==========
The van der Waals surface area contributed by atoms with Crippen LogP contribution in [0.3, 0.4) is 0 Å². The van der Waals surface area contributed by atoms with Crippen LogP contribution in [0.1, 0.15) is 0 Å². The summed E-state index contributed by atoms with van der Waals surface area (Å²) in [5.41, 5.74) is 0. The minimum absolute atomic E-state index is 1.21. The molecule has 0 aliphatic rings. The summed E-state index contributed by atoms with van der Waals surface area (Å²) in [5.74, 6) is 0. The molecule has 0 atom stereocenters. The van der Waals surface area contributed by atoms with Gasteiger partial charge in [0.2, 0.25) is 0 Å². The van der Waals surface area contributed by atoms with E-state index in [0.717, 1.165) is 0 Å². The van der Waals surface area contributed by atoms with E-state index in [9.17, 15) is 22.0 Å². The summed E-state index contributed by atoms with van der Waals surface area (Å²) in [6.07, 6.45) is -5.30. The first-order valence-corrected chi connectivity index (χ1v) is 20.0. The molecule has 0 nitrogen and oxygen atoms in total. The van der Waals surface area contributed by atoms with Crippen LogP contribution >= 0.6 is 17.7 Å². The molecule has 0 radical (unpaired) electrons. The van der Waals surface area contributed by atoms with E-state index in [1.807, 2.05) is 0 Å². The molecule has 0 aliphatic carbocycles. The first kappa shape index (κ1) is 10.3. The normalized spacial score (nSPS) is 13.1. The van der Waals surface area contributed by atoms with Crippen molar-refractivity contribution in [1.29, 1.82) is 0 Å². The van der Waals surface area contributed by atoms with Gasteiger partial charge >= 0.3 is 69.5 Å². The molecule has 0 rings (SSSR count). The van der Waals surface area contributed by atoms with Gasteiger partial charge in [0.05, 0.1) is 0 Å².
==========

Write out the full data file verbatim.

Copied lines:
The van der Waals surface area contributed by atoms with Crippen LogP contribution in [0.3, 0.4) is 0 Å². The van der Waals surface area contributed by atoms with Crippen LogP contribution in [0.1, 0.15) is 0 Å². The summed E-state index contributed by atoms with van der Waals surface area (Å²) in [5.41, 5.74) is 0. The minimum absolute atomic E-state index is 1.21. The molecule has 0 aliphatic rings. The summed E-state index contributed by atoms with van der Waals surface area (Å²) in [5.74, 6) is 0. The molecule has 0 atom stereocenters. The van der Waals surface area contributed by atoms with Gasteiger partial charge in [0.2, 0.25) is 0 Å². The van der Waals surface area contributed by atoms with E-state index in [0.717, 1.165) is 0 Å². The van der Waals surface area contributed by atoms with E-state index in [9.17, 15) is 22.0 Å². The summed E-state index contributed by atoms with van der Waals surface area (Å²) in [6.07, 6.45) is -5.30. The first-order valence-corrected chi connectivity index (χ1v) is 20.0. The molecule has 0 nitrogen and oxygen atoms in total. The van der Waals surface area contributed by atoms with Crippen LogP contribution >= 0.6 is 17.7 Å². The molecule has 0 radical (unpaired) electrons. The van der Waals surface area contributed by atoms with E-state index in [1.807, 2.05) is 0 Å². The molecule has 0 aliphatic carbocycles. The first kappa shape index (κ1) is 10.3. The normalized spacial score (nSPS) is 13.1. The van der Waals surface area contributed by atoms with Crippen molar-refractivity contribution in [1.29, 1.82) is 0 Å². The van der Waals surface area contributed by atoms with Gasteiger partial charge >= 0.3 is 69.5 Å². The molecule has 0 rings (SSSR count). The van der Waals surface area contributed by atoms with Gasteiger partial charge in [0.05, 0.1) is 0 Å².